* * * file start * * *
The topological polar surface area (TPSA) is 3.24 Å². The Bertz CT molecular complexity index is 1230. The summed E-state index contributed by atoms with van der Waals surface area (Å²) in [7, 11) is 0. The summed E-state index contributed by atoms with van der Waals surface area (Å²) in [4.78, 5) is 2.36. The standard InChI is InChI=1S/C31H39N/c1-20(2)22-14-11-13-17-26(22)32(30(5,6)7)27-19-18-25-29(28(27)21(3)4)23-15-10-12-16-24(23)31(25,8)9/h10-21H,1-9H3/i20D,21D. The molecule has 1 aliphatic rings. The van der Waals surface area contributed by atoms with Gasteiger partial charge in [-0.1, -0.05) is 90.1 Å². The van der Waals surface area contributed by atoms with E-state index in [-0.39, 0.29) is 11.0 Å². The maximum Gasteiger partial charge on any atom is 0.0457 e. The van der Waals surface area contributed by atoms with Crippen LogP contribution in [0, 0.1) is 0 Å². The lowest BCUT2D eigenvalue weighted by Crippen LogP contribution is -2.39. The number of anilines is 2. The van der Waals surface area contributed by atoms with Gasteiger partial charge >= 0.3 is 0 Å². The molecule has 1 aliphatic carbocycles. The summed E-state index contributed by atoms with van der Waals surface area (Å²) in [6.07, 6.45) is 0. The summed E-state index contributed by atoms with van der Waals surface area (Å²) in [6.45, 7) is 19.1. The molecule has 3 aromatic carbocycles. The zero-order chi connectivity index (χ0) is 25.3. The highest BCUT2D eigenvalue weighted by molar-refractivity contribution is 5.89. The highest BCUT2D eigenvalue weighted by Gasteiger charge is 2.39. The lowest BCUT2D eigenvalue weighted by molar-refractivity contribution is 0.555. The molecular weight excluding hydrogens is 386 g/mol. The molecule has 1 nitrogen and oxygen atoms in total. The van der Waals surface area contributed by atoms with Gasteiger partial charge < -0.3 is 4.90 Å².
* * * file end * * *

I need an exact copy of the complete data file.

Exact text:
The topological polar surface area (TPSA) is 3.24 Å². The Bertz CT molecular complexity index is 1230. The summed E-state index contributed by atoms with van der Waals surface area (Å²) in [7, 11) is 0. The summed E-state index contributed by atoms with van der Waals surface area (Å²) in [4.78, 5) is 2.36. The standard InChI is InChI=1S/C31H39N/c1-20(2)22-14-11-13-17-26(22)32(30(5,6)7)27-19-18-25-29(28(27)21(3)4)23-15-10-12-16-24(23)31(25,8)9/h10-21H,1-9H3/i20D,21D. The molecule has 1 aliphatic rings. The van der Waals surface area contributed by atoms with Gasteiger partial charge in [-0.1, -0.05) is 90.1 Å². The van der Waals surface area contributed by atoms with E-state index in [-0.39, 0.29) is 11.0 Å². The maximum Gasteiger partial charge on any atom is 0.0457 e. The van der Waals surface area contributed by atoms with Crippen LogP contribution in [0, 0.1) is 0 Å². The lowest BCUT2D eigenvalue weighted by Crippen LogP contribution is -2.39. The number of anilines is 2. The van der Waals surface area contributed by atoms with Gasteiger partial charge >= 0.3 is 0 Å². The molecule has 1 aliphatic carbocycles. The summed E-state index contributed by atoms with van der Waals surface area (Å²) in [6.07, 6.45) is 0. The summed E-state index contributed by atoms with van der Waals surface area (Å²) in [6.45, 7) is 19.1. The molecule has 3 aromatic carbocycles. The zero-order chi connectivity index (χ0) is 25.3. The highest BCUT2D eigenvalue weighted by molar-refractivity contribution is 5.89. The highest BCUT2D eigenvalue weighted by Gasteiger charge is 2.39. The lowest BCUT2D eigenvalue weighted by molar-refractivity contribution is 0.555. The molecular weight excluding hydrogens is 386 g/mol. The molecule has 1 nitrogen and oxygen atoms in total. The van der Waals surface area contributed by atoms with Gasteiger partial charge < -0.3 is 4.90 Å².